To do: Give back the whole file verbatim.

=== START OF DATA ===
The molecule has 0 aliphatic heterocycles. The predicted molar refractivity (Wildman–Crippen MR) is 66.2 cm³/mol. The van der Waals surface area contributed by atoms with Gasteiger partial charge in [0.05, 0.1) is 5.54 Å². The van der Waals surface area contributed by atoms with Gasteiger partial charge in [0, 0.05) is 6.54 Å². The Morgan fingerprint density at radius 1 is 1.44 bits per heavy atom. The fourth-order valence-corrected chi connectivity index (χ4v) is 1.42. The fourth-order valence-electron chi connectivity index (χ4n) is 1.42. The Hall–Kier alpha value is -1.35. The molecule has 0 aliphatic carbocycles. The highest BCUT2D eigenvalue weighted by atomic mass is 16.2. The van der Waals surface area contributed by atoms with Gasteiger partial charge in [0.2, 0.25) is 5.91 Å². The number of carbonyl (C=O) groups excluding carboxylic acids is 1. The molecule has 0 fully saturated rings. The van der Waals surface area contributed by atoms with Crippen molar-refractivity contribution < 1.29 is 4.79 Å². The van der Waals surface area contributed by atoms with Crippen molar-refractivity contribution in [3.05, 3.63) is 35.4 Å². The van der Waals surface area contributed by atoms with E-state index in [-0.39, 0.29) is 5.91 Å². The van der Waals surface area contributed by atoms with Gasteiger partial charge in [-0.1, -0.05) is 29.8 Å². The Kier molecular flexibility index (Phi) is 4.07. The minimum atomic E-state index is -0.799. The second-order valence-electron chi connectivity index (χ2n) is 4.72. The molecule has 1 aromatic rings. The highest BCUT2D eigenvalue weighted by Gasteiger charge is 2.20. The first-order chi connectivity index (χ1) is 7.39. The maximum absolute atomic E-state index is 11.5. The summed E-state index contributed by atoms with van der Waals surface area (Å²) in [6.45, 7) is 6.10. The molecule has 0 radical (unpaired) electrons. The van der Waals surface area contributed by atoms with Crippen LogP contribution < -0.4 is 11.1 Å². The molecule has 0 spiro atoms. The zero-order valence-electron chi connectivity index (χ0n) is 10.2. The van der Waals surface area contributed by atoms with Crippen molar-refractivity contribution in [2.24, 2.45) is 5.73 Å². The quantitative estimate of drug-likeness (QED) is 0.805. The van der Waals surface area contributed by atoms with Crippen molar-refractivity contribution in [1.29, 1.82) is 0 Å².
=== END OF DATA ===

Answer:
The molecule has 0 aliphatic heterocycles. The predicted molar refractivity (Wildman–Crippen MR) is 66.2 cm³/mol. The van der Waals surface area contributed by atoms with Gasteiger partial charge in [0.05, 0.1) is 5.54 Å². The van der Waals surface area contributed by atoms with Gasteiger partial charge in [0, 0.05) is 6.54 Å². The Morgan fingerprint density at radius 1 is 1.44 bits per heavy atom. The fourth-order valence-corrected chi connectivity index (χ4v) is 1.42. The fourth-order valence-electron chi connectivity index (χ4n) is 1.42. The Hall–Kier alpha value is -1.35. The molecule has 0 aliphatic carbocycles. The highest BCUT2D eigenvalue weighted by atomic mass is 16.2. The van der Waals surface area contributed by atoms with Gasteiger partial charge in [0.2, 0.25) is 5.91 Å². The number of carbonyl (C=O) groups excluding carboxylic acids is 1. The molecule has 0 fully saturated rings. The van der Waals surface area contributed by atoms with Crippen molar-refractivity contribution < 1.29 is 4.79 Å². The van der Waals surface area contributed by atoms with Crippen molar-refractivity contribution in [3.05, 3.63) is 35.4 Å². The van der Waals surface area contributed by atoms with E-state index in [-0.39, 0.29) is 5.91 Å². The van der Waals surface area contributed by atoms with Gasteiger partial charge in [-0.1, -0.05) is 29.8 Å². The Kier molecular flexibility index (Phi) is 4.07. The minimum atomic E-state index is -0.799. The second-order valence-electron chi connectivity index (χ2n) is 4.72. The molecule has 1 aromatic rings. The highest BCUT2D eigenvalue weighted by Gasteiger charge is 2.20. The first-order chi connectivity index (χ1) is 7.39. The maximum absolute atomic E-state index is 11.5. The summed E-state index contributed by atoms with van der Waals surface area (Å²) in [6.45, 7) is 6.10. The molecule has 0 radical (unpaired) electrons. The van der Waals surface area contributed by atoms with Crippen LogP contribution < -0.4 is 11.1 Å². The molecule has 0 spiro atoms. The zero-order valence-electron chi connectivity index (χ0n) is 10.2. The van der Waals surface area contributed by atoms with Crippen molar-refractivity contribution in [2.24, 2.45) is 5.73 Å². The quantitative estimate of drug-likeness (QED) is 0.805. The van der Waals surface area contributed by atoms with Crippen molar-refractivity contribution in [1.29, 1.82) is 0 Å².